Alum and veteran Gilfillan opens up
opportunities for military musicians © Sept. 18, 2009, Norwich University Office of Communications
Listen to the NLZ track, The Monster, and you’ll hear a heavy, catchy hip-hop beat, smart lyrics and the gravelly voice of a man who clearly has stories to share.
What you won’t hear is just how the East Orange, N.J.-based artist NLZ got to where he is today, sharing his music with the world and attracting attention from such hip-hop luminaries as Wu Tang Management.
NLZ, you see, is a veteran who happened to stumble across To the Fallen Records, the world’s only military record label. He was thrilled to find a new partner.
“It gives individuals the opportunities they may have thought they would never have,” says NLZ of the record label, also known as TTFR. “The way music has evolved, it has become very competitive, and this enables talented individuals to have a chance.”
TTFR was cofounded by Sean Gilfillan, a 2001 graduate of Norwich University who is himself a veteran of the Iraq War. Norwich is the country’s oldest private military college.
“Studying at Norwich laid the groundwork for starting this business,” says Gilfillan, who grew up in Rhode Island with a father and grandfather in the Army. He originally wanted to attend a nonmilitary school. “My father said, ‘I’ll pay for one year at Norwich, and then you can transfer,’” recalls Gilfillan. “But halfway through my first year, I realized I couldn’t leave Norwich—the ceremony, the tradition, the focus on discipline, leadership and camaraderie is found at no other school.”
Gilfillan says the discipline he learned as a four-year member of the Corps of Cadets gave him confidence to start a label that utilized the talents of active and retired servicemen and servicewomen. “They are probably the most disciplined artists out there,” he says. “Their emails, communications, performances, practices and training are all professional.”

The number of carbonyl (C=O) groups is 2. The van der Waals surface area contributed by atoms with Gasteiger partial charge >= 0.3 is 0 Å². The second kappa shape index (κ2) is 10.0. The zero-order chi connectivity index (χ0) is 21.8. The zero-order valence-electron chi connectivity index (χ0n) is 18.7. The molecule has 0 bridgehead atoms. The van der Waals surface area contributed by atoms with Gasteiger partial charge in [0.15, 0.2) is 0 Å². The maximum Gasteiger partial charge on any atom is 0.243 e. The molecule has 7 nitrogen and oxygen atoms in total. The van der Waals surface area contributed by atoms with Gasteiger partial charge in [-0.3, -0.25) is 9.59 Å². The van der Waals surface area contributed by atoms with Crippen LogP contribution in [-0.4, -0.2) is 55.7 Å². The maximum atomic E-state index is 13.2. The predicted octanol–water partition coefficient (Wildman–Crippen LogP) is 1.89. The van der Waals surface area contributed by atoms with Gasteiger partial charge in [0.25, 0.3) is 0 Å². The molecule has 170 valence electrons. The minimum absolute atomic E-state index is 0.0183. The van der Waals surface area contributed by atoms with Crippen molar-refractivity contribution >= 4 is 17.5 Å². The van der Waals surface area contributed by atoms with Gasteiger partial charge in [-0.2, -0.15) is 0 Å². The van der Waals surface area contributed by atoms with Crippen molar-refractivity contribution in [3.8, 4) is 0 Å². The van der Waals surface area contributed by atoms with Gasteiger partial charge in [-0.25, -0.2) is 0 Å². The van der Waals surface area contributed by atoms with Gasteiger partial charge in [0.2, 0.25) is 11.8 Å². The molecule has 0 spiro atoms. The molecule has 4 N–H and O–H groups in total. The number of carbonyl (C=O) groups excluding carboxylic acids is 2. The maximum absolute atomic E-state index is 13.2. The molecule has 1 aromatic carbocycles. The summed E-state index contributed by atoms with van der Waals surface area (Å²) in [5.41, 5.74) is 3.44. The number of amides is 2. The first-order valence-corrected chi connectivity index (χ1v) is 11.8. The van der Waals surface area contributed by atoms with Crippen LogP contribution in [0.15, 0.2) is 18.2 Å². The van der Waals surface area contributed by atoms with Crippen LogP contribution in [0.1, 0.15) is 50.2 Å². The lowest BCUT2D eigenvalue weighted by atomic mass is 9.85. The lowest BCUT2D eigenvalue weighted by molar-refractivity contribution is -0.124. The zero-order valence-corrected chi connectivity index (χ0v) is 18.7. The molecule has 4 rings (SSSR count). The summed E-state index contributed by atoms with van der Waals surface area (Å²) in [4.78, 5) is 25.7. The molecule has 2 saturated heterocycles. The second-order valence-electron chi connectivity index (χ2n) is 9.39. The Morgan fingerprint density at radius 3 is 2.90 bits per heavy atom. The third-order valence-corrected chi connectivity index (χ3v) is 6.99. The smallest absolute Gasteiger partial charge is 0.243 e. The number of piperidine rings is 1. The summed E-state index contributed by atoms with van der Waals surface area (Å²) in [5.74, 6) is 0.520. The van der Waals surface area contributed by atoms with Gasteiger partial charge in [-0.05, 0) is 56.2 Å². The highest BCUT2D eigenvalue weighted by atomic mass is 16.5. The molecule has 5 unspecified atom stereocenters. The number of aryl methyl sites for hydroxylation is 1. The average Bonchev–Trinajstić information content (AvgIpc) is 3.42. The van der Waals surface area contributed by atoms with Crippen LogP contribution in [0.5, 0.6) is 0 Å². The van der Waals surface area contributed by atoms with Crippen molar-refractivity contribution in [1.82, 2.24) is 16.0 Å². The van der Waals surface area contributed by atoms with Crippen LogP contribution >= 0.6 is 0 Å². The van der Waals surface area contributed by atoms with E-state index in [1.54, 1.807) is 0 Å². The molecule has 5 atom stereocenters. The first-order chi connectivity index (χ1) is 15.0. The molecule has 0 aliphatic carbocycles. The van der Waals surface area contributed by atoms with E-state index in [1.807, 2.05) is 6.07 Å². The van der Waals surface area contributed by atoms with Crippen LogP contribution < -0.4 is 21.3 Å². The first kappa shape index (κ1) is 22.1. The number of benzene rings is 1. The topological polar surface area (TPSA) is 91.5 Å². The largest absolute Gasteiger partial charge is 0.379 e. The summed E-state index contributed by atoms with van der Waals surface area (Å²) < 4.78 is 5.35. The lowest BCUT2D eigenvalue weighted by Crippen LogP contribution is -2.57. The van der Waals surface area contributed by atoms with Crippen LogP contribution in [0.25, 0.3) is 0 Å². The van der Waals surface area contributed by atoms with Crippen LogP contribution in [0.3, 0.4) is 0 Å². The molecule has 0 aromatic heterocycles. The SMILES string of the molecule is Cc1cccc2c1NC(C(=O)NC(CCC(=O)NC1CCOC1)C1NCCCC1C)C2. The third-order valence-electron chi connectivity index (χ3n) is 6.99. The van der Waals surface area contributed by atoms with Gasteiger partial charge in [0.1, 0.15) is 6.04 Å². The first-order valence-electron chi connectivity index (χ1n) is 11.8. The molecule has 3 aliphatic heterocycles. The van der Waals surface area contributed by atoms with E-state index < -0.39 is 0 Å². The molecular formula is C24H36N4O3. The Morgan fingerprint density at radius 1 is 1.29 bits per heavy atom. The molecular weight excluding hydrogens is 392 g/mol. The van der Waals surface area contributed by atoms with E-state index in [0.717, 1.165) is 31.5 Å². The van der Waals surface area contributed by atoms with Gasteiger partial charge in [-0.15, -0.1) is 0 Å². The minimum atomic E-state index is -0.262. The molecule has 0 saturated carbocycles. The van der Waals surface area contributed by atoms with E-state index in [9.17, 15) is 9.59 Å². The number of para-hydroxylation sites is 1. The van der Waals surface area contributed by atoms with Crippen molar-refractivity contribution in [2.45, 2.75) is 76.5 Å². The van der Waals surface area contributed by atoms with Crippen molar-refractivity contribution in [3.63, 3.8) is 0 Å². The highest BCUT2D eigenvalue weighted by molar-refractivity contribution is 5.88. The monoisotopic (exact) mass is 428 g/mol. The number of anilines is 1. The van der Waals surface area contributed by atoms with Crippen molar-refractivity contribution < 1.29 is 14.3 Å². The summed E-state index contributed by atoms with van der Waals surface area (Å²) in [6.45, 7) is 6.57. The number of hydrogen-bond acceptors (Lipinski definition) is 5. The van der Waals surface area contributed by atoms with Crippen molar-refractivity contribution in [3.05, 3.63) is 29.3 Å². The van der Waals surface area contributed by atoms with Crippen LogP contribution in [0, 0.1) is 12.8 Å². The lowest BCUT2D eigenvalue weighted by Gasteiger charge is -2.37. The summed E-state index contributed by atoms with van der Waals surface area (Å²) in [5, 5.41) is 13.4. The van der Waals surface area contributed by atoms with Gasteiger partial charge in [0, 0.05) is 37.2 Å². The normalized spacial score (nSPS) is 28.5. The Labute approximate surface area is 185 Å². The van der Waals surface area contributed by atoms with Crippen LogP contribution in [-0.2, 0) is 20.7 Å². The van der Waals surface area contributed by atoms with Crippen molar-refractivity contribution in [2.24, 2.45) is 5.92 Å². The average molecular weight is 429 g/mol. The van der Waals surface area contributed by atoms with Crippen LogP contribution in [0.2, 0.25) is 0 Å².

And the skills he learned as a business management major laid the groundwork for every aspect of starting a business, he says. “Every class I took in business—accounting, macroeconomics, microeconomics—is relevant to what we’re doing now. Business management is the basic building block for any career.”
Gilfillan, who also graduated in 2009 from Norwich’s online Master of Arts in Diplomacy program, says TTFR’s artists are as creative and ambitious as any in the music world—they just happen to be veterans and active-duty soldiers.
“I felt that the soldier was overlooked within the music industry,” says Gilfillan, 30, who lives in Washington, D.C., with his wife and two children. “We had nonmilitary people making military music to celebrate the soldier, but no one was actually telling it like it is.”
So, when Gilfillan returned from Iraq in early 2006 [having earned the Bronze Star], he partnered with friend Sidney DeMello to create a record label. To the Fallen Records takes its name from the enormous tattoo on Gilfillan’s back, honoring seven of his comrades killed in action, and aims to become a worldwide megaphone for new voices in every genre, including rap, country, rock and folk music.
“Music is a portal through which you can enter the world of the storyteller,” says Gilfillan. “We have tons of storytellers—they just needed an audience and [we] wanted to find one for them.”
Gilfillan says the biggest challenge to getting started was money.
“Getting a loan, developing revenue stream in a business where physical CD profits are plummeting and overcoming the stereotype that military artists are in the military because they couldn't make it in the music industry” were all difficult obstacles to overcome, he says. But now, some TTFR artists have landed in the pages of Rolling Stone, The New York Times and on the CBS Evening News.
The label has plugged musician Zack Johnson of Jacksonville, Fla., into a life he could only dream about while serving overseas. Because of the operational tempo of today’s military, he says, there’s not enough time to meet the demands of traditional labels.
“In my case, being in a combat unit on a deployment cycle, it’s just impossible,” says Johnson, 28. “It’s such a blessing to have a label like TTFR that will work with us musicians who are so passionate about music and songwriting but are unable to just drop what we’re doing to tour and start a musical career, due to our unbreakable commitments to serve our country.”
Though he and DeMello started TTFR before earning his master’s degree, Gilfillan’s diplomatic skills clearly serve his new position. When asked to choose one artist or song that most exemplifies the spirit of TTFR, Gilfillan deflects the question.
“All of them offer the listener a small glimpse into the soul of our military,” he says. “Each track and each artist offers something different and vital to understanding.”